On Sex Toys and Linguistics in Belgium
Recently, moving from couch to couch, I pondered the nature of cognitive linguistics: the field of study that proposes that how we think is determined by the language we think in. Generally, the discipline proposes that grammar and structure and the like shape our thoughts, but what of morphemes and diphthongs and vowels and sounds and rhythms? Do they also shape how we shape the world around us?
I think so. Belgium, where almost everything is defined by the linguistic split between French and Flemish, is my evidence. The stereotype of the more sensitive, artistic French-speaking Walloon contrasted with the earthy, industrious Flemish (Dutch)-speaking Flanders resident is easiest understood in the ways those nationalities use words to describe the world they interact with.
Like the world of sex toys.
There was a small kiosk selling a veritable Lucky Charms-grade assortment of pleasure tools in the Brussels train station. White vibrators! Black dildos! Pink cock rings! Their descriptors in respective Belgian tongues (as it were) seemed to flesh out (as it were) the Walloon/Flemish approach to sexual satisfaction. One electric blue double-barreled plastic variant of the shocker was labeled, in French, something like ‘Cœur de la passion’; its Flemish variant was along the lines of ‘Vagenschtuffer.’
Sensual, slow butterfly kisses versus the admirable efficiency of a one word love device. What hath Europe wrought? I thought. Was this strange little mish-mash of culture clash scrawled on the side of a twin-attack dildo in the EU capital an allegory for the difficulties of trying to create one society out of many languages, which is the grand variable in the EU equation? Was the identity of the New Europe contained within this lovestick masquerading as peace sign?
On another note: Bank of America customers, beware in Benelux. I had supreme difficulty getting money out of Belgian and Netherlands ATMs. The difference between these nations? The niceness the Belgians express when you come to them with said issues. I never could figure out why my debit card was denied at every cash point in both countries, but where the Dutch would frown and tap their feet impatiently as I struggled with the vagaries of the world financial system, the Belgians were always lovely and understanding. If they and their bank employees could offer no helpful advice, they always had a smile ready for me.
Occasional inefficiency counteracted by acts of warm welcome were the gist of my Belgian experience. When I boarded what I thought was an Amsterdam-bound train in Brussels, I felt sure I had been directed to the correct platform by the friendly man in the ticket counter. And as a matter of fact, I had been at the right platform. But I had boarded the wrong train, a fact I realized as I stared at the pretty town of Waterloo – the same Waterloo, I realized with a start, which gave the name to the battle that ended Napoleon’s imperial ambitions.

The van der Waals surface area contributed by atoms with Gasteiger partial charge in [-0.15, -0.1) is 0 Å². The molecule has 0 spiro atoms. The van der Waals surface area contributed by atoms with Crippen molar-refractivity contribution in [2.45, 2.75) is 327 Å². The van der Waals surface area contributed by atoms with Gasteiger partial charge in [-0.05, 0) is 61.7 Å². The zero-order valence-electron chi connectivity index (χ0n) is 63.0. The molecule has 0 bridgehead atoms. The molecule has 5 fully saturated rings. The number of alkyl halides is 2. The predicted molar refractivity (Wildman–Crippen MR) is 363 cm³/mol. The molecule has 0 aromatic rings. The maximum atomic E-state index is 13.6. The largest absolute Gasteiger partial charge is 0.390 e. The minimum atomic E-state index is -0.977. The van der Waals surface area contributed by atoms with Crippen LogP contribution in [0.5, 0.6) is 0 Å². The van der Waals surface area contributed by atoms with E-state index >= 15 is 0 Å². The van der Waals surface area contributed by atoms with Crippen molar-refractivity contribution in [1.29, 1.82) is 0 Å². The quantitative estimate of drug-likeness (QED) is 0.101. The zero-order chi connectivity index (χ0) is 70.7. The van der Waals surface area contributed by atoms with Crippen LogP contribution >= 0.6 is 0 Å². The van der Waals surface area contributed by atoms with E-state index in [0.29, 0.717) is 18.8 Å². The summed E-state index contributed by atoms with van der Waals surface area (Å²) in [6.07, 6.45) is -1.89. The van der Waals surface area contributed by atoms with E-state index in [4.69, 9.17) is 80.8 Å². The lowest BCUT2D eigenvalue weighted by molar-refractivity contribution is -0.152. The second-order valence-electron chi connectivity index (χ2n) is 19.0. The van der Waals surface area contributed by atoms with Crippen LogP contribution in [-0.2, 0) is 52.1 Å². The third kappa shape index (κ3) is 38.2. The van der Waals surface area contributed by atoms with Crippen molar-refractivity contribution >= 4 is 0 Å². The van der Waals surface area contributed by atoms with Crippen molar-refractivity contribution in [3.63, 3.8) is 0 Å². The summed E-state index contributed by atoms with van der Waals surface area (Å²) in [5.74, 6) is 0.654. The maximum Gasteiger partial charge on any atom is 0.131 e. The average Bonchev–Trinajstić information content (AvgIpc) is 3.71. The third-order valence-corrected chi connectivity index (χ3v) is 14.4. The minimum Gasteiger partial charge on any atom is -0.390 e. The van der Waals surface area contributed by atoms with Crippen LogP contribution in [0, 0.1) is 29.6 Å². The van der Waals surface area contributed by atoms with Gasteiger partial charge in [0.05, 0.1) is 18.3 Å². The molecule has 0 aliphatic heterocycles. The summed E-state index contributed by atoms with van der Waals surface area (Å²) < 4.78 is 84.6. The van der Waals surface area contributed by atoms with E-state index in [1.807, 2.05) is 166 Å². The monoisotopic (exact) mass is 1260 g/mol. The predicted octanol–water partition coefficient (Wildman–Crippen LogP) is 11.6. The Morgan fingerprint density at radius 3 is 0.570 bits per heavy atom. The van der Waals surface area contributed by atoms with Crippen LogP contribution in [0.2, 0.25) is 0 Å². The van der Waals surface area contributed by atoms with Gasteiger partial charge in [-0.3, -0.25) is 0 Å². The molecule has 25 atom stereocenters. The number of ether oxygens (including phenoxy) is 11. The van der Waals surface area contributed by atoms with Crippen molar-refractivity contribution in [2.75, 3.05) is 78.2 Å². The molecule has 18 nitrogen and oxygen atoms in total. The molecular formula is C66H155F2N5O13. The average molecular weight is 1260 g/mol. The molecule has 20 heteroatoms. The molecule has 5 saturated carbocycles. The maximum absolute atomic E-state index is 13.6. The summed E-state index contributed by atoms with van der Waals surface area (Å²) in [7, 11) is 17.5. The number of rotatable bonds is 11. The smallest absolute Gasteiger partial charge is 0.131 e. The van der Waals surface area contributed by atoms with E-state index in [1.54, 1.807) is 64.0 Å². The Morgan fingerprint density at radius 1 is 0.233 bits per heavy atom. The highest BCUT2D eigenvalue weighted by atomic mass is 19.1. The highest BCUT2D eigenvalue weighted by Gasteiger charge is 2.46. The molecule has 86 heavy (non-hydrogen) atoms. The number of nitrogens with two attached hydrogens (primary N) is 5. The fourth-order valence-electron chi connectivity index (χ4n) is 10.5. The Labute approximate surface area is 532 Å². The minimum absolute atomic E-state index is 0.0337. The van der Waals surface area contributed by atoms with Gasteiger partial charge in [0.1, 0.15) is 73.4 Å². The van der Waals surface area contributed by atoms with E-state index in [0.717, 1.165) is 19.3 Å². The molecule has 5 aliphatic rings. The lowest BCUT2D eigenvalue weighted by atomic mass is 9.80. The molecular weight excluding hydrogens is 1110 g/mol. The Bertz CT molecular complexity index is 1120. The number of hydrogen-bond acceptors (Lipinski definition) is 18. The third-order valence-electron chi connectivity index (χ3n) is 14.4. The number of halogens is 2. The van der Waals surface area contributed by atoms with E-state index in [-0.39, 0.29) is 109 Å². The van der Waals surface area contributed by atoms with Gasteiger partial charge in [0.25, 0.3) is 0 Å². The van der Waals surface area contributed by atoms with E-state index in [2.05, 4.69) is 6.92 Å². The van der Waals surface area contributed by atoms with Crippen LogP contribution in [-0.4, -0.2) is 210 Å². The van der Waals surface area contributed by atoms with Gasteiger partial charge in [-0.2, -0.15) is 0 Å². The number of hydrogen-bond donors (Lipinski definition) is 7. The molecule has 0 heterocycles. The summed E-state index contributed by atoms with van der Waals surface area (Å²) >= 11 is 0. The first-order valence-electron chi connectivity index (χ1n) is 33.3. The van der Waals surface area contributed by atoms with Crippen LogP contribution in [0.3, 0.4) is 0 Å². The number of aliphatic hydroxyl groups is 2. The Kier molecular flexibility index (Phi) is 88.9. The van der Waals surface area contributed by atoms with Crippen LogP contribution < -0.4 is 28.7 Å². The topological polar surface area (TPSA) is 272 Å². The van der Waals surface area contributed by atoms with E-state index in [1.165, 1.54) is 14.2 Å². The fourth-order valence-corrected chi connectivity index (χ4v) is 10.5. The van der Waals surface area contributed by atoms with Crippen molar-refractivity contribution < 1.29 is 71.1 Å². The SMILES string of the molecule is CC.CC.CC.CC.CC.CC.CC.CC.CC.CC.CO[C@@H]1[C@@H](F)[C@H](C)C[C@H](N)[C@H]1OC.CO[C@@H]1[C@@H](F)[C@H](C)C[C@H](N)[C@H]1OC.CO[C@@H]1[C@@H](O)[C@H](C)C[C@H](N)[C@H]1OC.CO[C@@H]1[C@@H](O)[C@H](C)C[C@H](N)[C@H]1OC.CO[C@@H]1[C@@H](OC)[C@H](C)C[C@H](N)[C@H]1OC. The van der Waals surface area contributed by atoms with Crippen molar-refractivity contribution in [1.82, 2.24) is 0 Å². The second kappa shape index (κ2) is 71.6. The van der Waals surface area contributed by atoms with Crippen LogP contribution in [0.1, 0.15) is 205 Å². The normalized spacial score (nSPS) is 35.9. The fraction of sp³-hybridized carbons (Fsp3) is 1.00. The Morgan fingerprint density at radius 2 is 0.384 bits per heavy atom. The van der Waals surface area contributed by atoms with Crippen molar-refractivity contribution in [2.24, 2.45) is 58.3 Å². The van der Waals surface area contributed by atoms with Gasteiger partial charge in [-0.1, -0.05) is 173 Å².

Isn’t that awesome, by the way? If you’re a history nerd like me, there’s nothing quite like reading a name, assigning an importance to it, visualizing it and imagining it and then, whilst staring out a train window at a crosshatch of green fields and brick townhouses with mansard roofs, realizing the name assigned to the loci within the geographic space of the universe you are inhabiting right now is the same one to which you have assigned so much of your mind’s creative faculty constructing in the past.
This moment of supreme travel romance is always a bit blunted when a stout, improbably female Gimli-esque train conductor frowns at your ticket and does not speak English.
Through a combination of pidgin French and sorrowful looks, I was told the train I boarded was in fact the previous train on the timetable, which had arrived late at the same time, on the same platform, as my train to Amsterdam. I began to freak, imagining myself being hauled off the train bodily by the powerful figure of squat rail authority in front of me. But she smiled. Her appearance shifted from angry hausfrau to concerned-if-Butch auntie. She printed out a slip of paper from her little ticker machine that gave me permission to return to Brussels (now about 30 minutes away) and board the next Amsterdam-bound train at no additional cost.
Bless you, Belgium. John F. Kennedy once called Washington DC as a city of ‘Southern efficiency and Northern charm’; that clever little descriptor could be applied to Belgium and Brussels; just replace ‘Southern’ with French and ‘Northern’ with Dutch. Although it’s not entirely fair, either. I’ve often found American Southerners possessed of the best work ethic in the country, while Northerners can project a fierce, protective friendship that’s highly endearing.
If little things in Belgium – stubborn ATMs, late trains, ambiguously described sex toys – seemed cocked up (as it were – last time I use that!), these little stumbles were offset by patient folks in a bank line, kind train conductors and the fascinating linguistic possibilities of sex toy verbiage. I eventually did board the right train to Amsterdam and chugged off on the next train, an express train as it happily turned out, that pushed hard into the wetlands of the Low Countries.
I lied. As it were.
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